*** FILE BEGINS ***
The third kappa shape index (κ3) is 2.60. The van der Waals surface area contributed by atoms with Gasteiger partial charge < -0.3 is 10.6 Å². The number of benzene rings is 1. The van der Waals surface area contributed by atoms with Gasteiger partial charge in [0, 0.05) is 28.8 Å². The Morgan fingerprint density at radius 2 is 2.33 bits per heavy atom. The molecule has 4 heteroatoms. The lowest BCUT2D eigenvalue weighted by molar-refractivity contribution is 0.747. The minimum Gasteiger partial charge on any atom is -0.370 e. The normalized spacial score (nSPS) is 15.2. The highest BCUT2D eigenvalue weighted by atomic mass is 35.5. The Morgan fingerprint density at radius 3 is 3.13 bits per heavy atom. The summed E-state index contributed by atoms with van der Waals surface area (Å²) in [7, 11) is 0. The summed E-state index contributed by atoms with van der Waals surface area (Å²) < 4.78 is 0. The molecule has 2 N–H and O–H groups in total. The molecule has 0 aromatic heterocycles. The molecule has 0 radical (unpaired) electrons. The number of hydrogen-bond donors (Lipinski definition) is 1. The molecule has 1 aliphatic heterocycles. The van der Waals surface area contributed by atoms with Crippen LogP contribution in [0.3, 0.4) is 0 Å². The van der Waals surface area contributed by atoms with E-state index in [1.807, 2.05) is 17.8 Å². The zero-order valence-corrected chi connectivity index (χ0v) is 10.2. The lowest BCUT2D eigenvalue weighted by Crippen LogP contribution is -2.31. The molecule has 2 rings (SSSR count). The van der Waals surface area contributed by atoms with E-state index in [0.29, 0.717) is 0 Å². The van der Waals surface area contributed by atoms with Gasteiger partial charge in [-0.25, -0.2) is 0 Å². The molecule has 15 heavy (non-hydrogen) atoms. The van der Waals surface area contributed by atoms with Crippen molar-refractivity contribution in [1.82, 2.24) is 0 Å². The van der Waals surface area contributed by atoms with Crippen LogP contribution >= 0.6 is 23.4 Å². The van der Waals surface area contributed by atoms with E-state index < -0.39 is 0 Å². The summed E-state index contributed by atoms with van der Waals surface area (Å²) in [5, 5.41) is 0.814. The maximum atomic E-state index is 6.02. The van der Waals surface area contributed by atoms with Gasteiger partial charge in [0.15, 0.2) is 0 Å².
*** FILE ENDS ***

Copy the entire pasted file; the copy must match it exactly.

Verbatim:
The third kappa shape index (κ3) is 2.60. The van der Waals surface area contributed by atoms with Gasteiger partial charge < -0.3 is 10.6 Å². The number of benzene rings is 1. The van der Waals surface area contributed by atoms with Gasteiger partial charge in [0, 0.05) is 28.8 Å². The Morgan fingerprint density at radius 2 is 2.33 bits per heavy atom. The molecule has 4 heteroatoms. The lowest BCUT2D eigenvalue weighted by molar-refractivity contribution is 0.747. The minimum Gasteiger partial charge on any atom is -0.370 e. The normalized spacial score (nSPS) is 15.2. The highest BCUT2D eigenvalue weighted by atomic mass is 35.5. The Morgan fingerprint density at radius 3 is 3.13 bits per heavy atom. The summed E-state index contributed by atoms with van der Waals surface area (Å²) in [7, 11) is 0. The summed E-state index contributed by atoms with van der Waals surface area (Å²) < 4.78 is 0. The molecule has 2 N–H and O–H groups in total. The molecule has 0 aromatic heterocycles. The molecule has 0 radical (unpaired) electrons. The number of hydrogen-bond donors (Lipinski definition) is 1. The molecule has 1 aliphatic heterocycles. The van der Waals surface area contributed by atoms with Crippen LogP contribution in [0.3, 0.4) is 0 Å². The van der Waals surface area contributed by atoms with E-state index in [1.807, 2.05) is 17.8 Å². The zero-order valence-corrected chi connectivity index (χ0v) is 10.2. The lowest BCUT2D eigenvalue weighted by Crippen LogP contribution is -2.31. The molecule has 2 rings (SSSR count). The van der Waals surface area contributed by atoms with E-state index in [0.29, 0.717) is 0 Å². The van der Waals surface area contributed by atoms with Gasteiger partial charge in [-0.25, -0.2) is 0 Å². The molecule has 15 heavy (non-hydrogen) atoms. The van der Waals surface area contributed by atoms with Crippen molar-refractivity contribution in [1.82, 2.24) is 0 Å². The van der Waals surface area contributed by atoms with Crippen LogP contribution >= 0.6 is 23.4 Å². The van der Waals surface area contributed by atoms with E-state index < -0.39 is 0 Å². The summed E-state index contributed by atoms with van der Waals surface area (Å²) in [5, 5.41) is 0.814. The maximum atomic E-state index is 6.02. The van der Waals surface area contributed by atoms with Gasteiger partial charge in [0.15, 0.2) is 0 Å².